On May 4, 1970, four students protesting the American War in Vietnam were shot and killed by members of the Ohio National Guard. Almost 50 years later the repercussions of this event are still felt in the lives of Americans and Vietnamese, both in the stories each culture tells about the war and the current climate of political protest around the world. Vietnamese artist Trần Minh Đức and Richard Vine, Managing Editor of Art in America, discussed their research and experience relating to the Kent State Shooting in 1970. Specifically, Tran presented how his research of the shooting and the larger American protests to the Vietnam War had shaped his work as an artist, and Vine, who was a student at Kent State during the shootings, shared his experiences and reactions as a witness to the event. The two also discussed the larger implications of the shooting and its significance for younger generations today.
Trần Minh Đức is drawn to the history of place, how images of the past inspire human action in their appropriated, fragmented and intangible forms such as oral histories, religious calendars, postcards, found material/ objects and much more. Trần ’s work specifically examines the character of urban life in Vietnam, studying the interaction between collective and individual, between ideas of what is local and foreign. His art encompasses performance, photography, collage, video and installation. He has participated in numerous artist-in-residency programs in Tokyo and Nagasaki Japan, Paris France, NYC USA and Myanmar. He currently lives and works in Ho Chi Minh City, Vietnam.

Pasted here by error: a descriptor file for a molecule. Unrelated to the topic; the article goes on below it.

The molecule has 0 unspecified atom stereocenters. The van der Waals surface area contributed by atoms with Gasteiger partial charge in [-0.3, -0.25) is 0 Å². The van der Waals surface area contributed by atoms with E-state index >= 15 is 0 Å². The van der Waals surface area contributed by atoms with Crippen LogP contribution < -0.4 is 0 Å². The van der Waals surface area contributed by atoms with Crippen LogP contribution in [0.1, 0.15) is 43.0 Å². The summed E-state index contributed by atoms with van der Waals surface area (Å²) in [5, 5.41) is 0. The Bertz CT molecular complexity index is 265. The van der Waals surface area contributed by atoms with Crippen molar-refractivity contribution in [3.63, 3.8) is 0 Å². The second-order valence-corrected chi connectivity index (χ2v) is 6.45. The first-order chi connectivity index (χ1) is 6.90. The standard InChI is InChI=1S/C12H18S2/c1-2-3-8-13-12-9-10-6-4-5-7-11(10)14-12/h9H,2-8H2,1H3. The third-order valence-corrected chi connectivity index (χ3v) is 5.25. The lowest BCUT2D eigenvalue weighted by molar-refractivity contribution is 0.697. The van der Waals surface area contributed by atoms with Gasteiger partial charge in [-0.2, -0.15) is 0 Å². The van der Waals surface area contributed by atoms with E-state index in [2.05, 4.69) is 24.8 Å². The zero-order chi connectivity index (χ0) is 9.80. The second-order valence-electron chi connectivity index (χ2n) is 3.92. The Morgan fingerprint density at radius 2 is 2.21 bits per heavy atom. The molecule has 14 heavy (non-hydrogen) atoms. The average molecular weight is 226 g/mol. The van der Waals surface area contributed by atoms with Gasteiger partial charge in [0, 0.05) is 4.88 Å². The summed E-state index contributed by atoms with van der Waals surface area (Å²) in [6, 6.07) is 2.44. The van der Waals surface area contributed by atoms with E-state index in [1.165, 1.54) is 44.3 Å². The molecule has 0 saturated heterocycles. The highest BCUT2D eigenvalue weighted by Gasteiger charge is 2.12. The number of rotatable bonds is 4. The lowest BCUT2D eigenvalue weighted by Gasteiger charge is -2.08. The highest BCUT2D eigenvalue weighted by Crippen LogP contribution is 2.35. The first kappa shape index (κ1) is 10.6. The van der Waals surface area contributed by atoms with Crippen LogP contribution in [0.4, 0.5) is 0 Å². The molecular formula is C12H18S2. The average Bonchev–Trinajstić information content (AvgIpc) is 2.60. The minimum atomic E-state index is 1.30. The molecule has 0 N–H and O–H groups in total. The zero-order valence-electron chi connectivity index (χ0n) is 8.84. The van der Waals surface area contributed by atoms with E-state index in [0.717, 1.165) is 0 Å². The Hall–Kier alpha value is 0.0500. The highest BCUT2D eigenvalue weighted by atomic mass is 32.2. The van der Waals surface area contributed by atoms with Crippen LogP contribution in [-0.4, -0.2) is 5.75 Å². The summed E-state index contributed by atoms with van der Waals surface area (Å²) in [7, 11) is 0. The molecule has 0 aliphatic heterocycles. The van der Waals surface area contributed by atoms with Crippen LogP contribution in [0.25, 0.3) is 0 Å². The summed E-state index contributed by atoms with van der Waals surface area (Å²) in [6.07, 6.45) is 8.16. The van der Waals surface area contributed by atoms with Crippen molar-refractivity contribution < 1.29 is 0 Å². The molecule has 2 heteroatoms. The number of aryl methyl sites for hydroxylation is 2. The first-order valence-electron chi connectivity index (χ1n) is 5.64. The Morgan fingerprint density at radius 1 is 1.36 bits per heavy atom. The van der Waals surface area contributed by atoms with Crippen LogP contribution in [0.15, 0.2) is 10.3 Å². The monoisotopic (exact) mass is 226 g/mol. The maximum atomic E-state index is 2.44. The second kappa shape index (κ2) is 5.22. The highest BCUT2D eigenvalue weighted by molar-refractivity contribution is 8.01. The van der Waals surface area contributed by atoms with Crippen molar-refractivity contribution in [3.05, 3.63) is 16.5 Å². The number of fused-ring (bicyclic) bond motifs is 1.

Richard Vine, managing editor of Art in America magazine, is the author of some 300 articles, reviews, and interviews. His books include New China, New Art, which surveys the emergence of avant-garde art in China from 1976 to 2010, and SoHo Sins, a murder mystery set in the New York artworld of the 1990s. Vine was an active participant in the May 4, 1970, antiwar demonstration at Kent State University, which left nine students wounded and four dead at the hands of the Ohio National Guard. He will present an historical framework, photographs, and personal recollections of the event.
This program is supported, in part, by public funds from the New York City Department of Cultural Affairs, in partnership with the City Council.